ing disorders. There are no data bearing on the biologic plausibility that measles vaccine specifically can cause optic neuritis.
There are several reports of optic neuritis following measles vaccination. A 6-year-old boy developed bilateral optic neuritis 18 days after an injection of MMR. He was treated with corticosteroids and experienced a complete resolution after several weeks (Kazarian and Gager, 1978). Marshall et al. (1985) described a 16-month-old girl who experienced an acute loss of vision 16 days after an injection of MMR. Two days earlier she felt warm to the touch and developed a cough, conjunctivitis, and a generalized maculopapular rash. Examination revealed diffuse chorioretinitis and papilledema, which ultimately evolved into a "salt and pepper" pattern. Seven months later she improved, but she had macular scarring. Riikonen (1989) described 18 children with optic neuritis following infection, vaccination, or both. Of those 18, 10 went on to develop multiple sclerosis. Six of these children had been vaccinated between 3 days and 1 month before the onset of optic neuritis, but none had received measles vaccine during that time period. All 18 of the children were reported to have received measles vaccine (unspecified) between 12 and 18 months of age; the age of onset of optic neuritis ranged from 5 years 2 months to 14 years 10 months.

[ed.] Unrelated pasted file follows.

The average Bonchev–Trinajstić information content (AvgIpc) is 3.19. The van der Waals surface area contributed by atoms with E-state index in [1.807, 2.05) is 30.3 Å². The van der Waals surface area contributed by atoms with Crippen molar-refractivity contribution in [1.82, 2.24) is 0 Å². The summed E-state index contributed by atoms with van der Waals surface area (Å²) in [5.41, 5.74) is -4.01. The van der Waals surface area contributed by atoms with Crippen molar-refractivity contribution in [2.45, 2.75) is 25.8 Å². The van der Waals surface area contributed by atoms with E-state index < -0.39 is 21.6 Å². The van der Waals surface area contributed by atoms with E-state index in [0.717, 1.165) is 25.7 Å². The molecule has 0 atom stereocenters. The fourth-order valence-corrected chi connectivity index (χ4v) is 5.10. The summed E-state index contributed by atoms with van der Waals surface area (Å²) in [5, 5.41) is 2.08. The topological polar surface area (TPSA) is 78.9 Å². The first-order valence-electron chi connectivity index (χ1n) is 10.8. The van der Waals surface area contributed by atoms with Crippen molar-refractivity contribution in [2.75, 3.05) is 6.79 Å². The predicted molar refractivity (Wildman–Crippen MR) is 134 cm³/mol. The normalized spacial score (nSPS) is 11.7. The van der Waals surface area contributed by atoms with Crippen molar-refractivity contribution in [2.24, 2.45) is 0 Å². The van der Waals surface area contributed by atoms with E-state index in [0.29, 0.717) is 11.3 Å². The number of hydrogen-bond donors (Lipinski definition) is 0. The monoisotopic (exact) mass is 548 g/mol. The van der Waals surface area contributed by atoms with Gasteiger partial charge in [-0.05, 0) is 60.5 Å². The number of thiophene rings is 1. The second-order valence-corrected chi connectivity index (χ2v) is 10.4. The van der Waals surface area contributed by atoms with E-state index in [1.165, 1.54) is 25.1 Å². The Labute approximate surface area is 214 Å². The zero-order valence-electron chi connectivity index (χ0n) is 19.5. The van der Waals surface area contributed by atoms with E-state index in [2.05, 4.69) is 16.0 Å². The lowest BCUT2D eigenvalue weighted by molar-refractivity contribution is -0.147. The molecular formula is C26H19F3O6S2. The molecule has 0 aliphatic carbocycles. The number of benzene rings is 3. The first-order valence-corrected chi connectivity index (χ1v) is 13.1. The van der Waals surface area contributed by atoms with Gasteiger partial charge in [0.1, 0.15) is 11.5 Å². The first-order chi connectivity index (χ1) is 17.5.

There is demonstrated biologic plausibility of a causal relation between optic neuritis and measles vaccine, in that measles virus is associated with demyelinating disorders. The number of reported cases is too small and the data contained within the reports are too equivocal to support a positive association between measles vaccine and optic neuritis. As discussed in Chapter 3, optic neuritis can result from many causes and is frequently associated with multiple sclerosis.